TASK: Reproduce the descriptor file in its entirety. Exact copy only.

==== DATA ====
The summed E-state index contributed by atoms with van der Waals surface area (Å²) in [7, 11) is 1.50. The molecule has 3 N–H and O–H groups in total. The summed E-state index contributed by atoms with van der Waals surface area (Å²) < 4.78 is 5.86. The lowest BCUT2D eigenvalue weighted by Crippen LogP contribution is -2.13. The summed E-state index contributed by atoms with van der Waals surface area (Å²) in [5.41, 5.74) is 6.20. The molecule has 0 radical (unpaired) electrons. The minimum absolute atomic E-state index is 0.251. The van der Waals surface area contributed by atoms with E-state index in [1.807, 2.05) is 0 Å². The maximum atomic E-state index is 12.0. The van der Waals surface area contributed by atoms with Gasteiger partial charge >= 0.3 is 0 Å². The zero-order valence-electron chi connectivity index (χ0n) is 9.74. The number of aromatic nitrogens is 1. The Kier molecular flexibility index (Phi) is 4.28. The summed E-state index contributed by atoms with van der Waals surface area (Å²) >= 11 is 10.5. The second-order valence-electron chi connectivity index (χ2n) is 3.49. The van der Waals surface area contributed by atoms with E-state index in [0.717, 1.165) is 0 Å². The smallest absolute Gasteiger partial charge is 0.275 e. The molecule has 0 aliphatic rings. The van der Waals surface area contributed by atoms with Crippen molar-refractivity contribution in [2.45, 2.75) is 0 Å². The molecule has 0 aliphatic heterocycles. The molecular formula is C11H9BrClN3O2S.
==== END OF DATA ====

The summed E-state index contributed by atoms with van der Waals surface area (Å²) in [7, 11) is 1.50. The molecule has 3 N–H and O–H groups in total. The summed E-state index contributed by atoms with van der Waals surface area (Å²) < 4.78 is 5.86. The lowest BCUT2D eigenvalue weighted by Crippen LogP contribution is -2.13. The summed E-state index contributed by atoms with van der Waals surface area (Å²) in [5.41, 5.74) is 6.20. The molecule has 0 radical (unpaired) electrons. The minimum absolute atomic E-state index is 0.251. The van der Waals surface area contributed by atoms with E-state index in [1.807, 2.05) is 0 Å². The maximum atomic E-state index is 12.0. The van der Waals surface area contributed by atoms with Gasteiger partial charge >= 0.3 is 0 Å². The zero-order valence-electron chi connectivity index (χ0n) is 9.74. The number of aromatic nitrogens is 1. The Kier molecular flexibility index (Phi) is 4.28. The summed E-state index contributed by atoms with van der Waals surface area (Å²) >= 11 is 10.5. The second-order valence-electron chi connectivity index (χ2n) is 3.49. The van der Waals surface area contributed by atoms with E-state index in [0.717, 1.165) is 0 Å². The smallest absolute Gasteiger partial charge is 0.275 e. The molecule has 0 aliphatic rings. The van der Waals surface area contributed by atoms with Crippen molar-refractivity contribution in [2.45, 2.75) is 0 Å². The molecule has 0 aliphatic heterocycles. The molecular formula is C11H9BrClN3O2S.